There’s been a strong buzz around the media throughout the last year or so surrounding the Student Loan Bubble that’s been brewing for years. Do you remember when banks were lending on real estate to anyone that could practically fog a mirror in the mid 2000s? I bet you do because most of us will never forget it. And do you remember what happened when banks decided to shut the subprime mortgage faucet off? All hell broke loose… That was the subprime mortgage bubble and it’s beginning to look very similar in the world of student loans.
If you’re concerned with the looming Student Loan Bubble you’re not alone. Keep reading…
It’s estimated that there is currently over $1 trillion in outstanding student loan debt. That makes student loan debt the second highest household debt in America next to mortgages. In 2004 student loan debt was only around $240 billion so you can see the significant growth that has occurred over the last decade. Only about $150 billion of the $1 trillion or so owed in student loan debt are privately held by banks and other financial institutions. The other $850 billion or so are federal loans. Are you starting to see the Student Loan Bubble?
The CFPB reported that student loan default is on the rise at around $8 billion worth of private student loans being in default. This number is sure to rise as interest rates rise because most privately held student loans are considered variable rate loans. You can read the latest CFPB Student Loan Report HERE.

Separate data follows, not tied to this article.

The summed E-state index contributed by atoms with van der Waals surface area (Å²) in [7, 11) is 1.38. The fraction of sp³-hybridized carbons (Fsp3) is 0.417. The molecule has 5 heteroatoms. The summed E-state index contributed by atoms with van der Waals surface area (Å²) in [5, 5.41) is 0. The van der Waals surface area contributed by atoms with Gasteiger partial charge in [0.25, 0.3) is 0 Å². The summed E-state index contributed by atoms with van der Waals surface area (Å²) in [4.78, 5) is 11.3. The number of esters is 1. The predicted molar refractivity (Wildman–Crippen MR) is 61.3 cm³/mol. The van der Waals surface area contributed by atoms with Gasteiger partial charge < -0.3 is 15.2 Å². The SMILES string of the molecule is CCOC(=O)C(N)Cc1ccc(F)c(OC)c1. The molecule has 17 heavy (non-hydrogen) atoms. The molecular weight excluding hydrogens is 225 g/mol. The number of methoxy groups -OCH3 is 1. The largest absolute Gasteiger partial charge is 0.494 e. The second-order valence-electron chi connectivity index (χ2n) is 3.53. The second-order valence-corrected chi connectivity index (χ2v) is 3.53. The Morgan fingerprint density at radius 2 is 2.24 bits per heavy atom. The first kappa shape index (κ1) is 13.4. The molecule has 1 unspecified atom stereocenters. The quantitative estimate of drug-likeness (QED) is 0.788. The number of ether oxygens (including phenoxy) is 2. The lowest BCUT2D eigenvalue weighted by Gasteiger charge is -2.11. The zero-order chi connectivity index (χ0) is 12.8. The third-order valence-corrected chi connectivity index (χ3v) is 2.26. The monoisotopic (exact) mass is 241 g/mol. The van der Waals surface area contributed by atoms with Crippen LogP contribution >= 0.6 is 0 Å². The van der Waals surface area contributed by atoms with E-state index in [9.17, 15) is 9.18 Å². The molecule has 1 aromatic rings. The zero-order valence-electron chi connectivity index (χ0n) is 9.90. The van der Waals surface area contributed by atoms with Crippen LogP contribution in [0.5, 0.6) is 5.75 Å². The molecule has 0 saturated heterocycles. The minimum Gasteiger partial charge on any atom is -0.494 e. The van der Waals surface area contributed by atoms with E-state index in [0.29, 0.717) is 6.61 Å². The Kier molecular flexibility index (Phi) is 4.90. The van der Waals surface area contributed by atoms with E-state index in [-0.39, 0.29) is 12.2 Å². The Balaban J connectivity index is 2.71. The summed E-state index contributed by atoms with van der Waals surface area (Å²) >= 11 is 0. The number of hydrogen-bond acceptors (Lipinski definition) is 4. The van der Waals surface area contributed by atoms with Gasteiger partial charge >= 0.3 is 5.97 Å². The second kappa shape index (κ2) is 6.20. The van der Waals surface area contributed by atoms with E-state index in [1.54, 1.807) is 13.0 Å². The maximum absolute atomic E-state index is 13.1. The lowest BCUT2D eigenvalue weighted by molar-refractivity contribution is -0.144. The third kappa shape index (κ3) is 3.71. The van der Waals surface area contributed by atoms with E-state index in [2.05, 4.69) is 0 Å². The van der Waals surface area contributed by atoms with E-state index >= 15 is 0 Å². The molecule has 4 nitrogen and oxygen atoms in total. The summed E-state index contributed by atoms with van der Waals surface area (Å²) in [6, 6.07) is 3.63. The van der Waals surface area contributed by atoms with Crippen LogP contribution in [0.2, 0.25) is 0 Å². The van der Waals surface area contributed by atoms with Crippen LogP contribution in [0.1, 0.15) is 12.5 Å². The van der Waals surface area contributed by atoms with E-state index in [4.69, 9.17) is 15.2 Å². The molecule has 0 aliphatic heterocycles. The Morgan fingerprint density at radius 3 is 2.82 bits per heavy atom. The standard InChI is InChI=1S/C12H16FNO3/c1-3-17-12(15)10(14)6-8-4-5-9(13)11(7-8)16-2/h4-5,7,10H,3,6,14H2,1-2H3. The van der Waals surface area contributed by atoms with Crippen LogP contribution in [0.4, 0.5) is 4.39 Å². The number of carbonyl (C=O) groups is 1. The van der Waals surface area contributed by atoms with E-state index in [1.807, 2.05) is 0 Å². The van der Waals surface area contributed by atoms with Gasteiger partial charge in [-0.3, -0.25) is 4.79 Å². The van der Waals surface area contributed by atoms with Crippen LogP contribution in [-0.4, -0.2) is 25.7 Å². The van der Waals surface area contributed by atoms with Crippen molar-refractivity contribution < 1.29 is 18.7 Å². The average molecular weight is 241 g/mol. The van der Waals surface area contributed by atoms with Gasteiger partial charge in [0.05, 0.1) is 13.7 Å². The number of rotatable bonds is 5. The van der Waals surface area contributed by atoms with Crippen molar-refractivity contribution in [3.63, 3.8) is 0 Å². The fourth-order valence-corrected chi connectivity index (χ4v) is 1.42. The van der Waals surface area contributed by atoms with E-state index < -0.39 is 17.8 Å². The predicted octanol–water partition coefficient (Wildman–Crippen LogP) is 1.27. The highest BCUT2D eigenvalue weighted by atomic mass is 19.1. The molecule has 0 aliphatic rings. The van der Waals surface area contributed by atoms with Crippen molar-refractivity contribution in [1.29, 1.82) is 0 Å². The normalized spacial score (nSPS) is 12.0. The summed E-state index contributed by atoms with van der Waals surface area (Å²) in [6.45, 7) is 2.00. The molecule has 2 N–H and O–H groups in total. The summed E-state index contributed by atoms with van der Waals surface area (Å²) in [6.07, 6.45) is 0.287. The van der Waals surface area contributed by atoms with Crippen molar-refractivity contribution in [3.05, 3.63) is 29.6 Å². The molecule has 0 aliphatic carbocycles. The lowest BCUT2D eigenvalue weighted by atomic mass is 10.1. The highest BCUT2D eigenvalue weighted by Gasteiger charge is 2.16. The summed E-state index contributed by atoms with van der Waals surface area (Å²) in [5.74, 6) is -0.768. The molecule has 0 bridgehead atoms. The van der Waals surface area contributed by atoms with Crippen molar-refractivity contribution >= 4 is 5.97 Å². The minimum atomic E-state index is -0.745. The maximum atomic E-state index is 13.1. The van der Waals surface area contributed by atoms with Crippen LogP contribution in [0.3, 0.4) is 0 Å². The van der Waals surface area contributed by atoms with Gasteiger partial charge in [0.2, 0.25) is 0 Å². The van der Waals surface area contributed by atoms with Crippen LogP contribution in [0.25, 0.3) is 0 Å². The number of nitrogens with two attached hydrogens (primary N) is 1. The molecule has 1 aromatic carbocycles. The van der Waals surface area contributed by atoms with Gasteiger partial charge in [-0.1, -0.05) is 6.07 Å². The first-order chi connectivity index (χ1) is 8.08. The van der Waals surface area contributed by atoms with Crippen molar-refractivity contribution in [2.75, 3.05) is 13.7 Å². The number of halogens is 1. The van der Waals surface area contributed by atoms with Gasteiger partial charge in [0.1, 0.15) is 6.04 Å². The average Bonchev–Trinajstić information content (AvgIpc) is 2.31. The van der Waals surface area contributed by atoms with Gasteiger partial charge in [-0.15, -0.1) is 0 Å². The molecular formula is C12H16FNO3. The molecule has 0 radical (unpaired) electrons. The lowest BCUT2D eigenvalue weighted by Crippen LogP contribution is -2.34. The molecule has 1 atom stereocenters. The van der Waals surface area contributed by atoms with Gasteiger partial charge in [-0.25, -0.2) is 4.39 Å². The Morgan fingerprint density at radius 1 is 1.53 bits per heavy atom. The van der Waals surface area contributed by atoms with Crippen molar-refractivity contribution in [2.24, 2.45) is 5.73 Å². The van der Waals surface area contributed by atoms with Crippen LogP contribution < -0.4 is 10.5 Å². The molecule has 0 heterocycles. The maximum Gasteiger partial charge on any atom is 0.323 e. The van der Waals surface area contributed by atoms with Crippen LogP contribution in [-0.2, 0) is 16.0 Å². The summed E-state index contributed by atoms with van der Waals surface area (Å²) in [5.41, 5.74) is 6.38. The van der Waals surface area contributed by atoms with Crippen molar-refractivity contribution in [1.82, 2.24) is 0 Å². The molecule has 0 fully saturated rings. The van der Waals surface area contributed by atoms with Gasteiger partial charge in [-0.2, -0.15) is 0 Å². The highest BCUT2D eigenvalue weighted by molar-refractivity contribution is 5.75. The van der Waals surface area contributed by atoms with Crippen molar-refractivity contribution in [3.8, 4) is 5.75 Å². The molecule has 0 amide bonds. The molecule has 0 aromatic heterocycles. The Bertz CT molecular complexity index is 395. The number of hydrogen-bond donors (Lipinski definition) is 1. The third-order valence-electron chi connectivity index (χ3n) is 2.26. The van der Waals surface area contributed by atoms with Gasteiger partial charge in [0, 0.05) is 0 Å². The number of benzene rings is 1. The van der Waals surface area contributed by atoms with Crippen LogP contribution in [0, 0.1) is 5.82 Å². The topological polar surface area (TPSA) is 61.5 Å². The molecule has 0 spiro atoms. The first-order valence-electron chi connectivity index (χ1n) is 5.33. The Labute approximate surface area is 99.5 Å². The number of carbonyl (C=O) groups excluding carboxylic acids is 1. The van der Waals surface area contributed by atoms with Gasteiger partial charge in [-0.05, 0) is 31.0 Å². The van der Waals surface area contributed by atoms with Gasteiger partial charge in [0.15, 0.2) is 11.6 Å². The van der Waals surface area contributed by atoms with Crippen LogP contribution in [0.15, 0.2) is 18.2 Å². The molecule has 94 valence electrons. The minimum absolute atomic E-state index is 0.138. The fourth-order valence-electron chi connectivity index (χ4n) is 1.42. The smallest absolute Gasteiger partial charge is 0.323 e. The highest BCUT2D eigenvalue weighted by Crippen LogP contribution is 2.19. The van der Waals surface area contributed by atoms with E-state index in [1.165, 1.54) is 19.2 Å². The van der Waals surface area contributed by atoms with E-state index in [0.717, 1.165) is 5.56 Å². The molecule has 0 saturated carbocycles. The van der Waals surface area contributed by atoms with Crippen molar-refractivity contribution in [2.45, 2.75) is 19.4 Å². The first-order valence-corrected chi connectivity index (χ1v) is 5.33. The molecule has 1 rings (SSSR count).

While new programs are coming around to help students in need, there are still millions of American families that can’t get help because private financial institutions hold their student loans. The problem is that there just aren’t any flexible repayment plans. Think about this… you take out a large student loan to go to school. You graduate and then you try to find a good job in your field of study. But what if it takes a year or even two? Worse yet, what if you get discouraged and are forced to find a lower paying job doing something entirely different than you went to school for? Those student loans don’t go away. They continue to haunt you and if you fall behind of fail to make your payments they can garnish your wages. Unfortunately, this is a major problem that’s quickly becoming reality for millions of Americans.
Banks are giving in to the Student Loan Bubble.
As bizjournals.com reported, US Bancorp was the first major bank to decide they would no longer participate in student loan lending back in 2012. More recently JP Morgan Chase issued a statement to colleges stating that they would no longer be participating in student loans as of October 2013.
The bottom line is that it’s beginning to look a lot like the subprime mortgage bubble. Wouldn’t you agree? The main question is will this Student Loan Bubble hurt our economy like the subprime mortgage fiasco did? As with anything, lending and programs will evolve with the needs of the students but it’s going to be a long road ahead in the coming years. Currently there are millions of new students taking out student loans every year with no clear and concise plan of how they will repay the debt once they graduate. That in it’s self is a sure way to create a Student Loan Bubble that will inevitably burst very soon.